Croton filmmaker, journalist and history-buff Ken Sargeant has shared with us a disk of images he acquired many years ago when he was doing some work with the late Roberta Arminio at the the Ossining Historical Society. Ms. Arminio was a long-time director of the OHS, as well as the Ossining town and village historian.
We’ve selected a few rare 19th century images of Croton from Ken’s cache and are pleased to present the first in the series, courtesy of the Ossining Historical Society.
Croton’s First Train Station, circa 1849
This is a very early photograph—possibly the earliest—of the first train station in what was then called Croton Landing. The station was built in 1849 and was located on the river side of the tracks, across from the intersection of today’s North Riverside Avenue and Grand Street (then called River Street and Lower Landing Road, respectively).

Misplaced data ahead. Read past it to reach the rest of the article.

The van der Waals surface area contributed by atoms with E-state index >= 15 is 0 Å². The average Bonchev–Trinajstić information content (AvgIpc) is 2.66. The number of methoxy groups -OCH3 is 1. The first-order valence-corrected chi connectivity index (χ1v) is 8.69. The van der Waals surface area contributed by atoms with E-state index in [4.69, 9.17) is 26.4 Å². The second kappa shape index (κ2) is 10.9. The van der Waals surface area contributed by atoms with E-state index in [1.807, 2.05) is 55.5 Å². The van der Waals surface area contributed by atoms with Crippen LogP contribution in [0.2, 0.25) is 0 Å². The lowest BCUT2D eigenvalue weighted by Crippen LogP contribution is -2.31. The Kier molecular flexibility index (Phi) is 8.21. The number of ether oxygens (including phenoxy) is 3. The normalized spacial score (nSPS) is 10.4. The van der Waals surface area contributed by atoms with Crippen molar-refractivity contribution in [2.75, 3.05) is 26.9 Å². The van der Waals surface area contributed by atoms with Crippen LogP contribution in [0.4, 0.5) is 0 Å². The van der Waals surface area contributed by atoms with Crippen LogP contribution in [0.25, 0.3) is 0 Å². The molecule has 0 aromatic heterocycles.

There is a different photograph of this station in the Croton Historical Society’s Images of America book—which you can order here or purchase at the CHS office in the Municipal Building—but it was taken from the opposite side of the building and appears to be a later image.
What’s significant about this photograph is that it shows the shore of the Hudson River before it was greatly extended with landfill and also nicely juxtaposes the old and new modes of transportation.
Below is a detail of the area from a map of the property of Phillip G. Van Wyck.1 The map helps approximate the age of the photo because it shows landfill and buildings on the river side of the station which don’t appear in the photograph. The map is dated 1850, making it likely that the photograph dates from 1849, the year the station was constructed.
Coming next: A photograph of the ornamental wooden arch and gate that once greeted worshippers and mourners visiting Bethel Cemetery.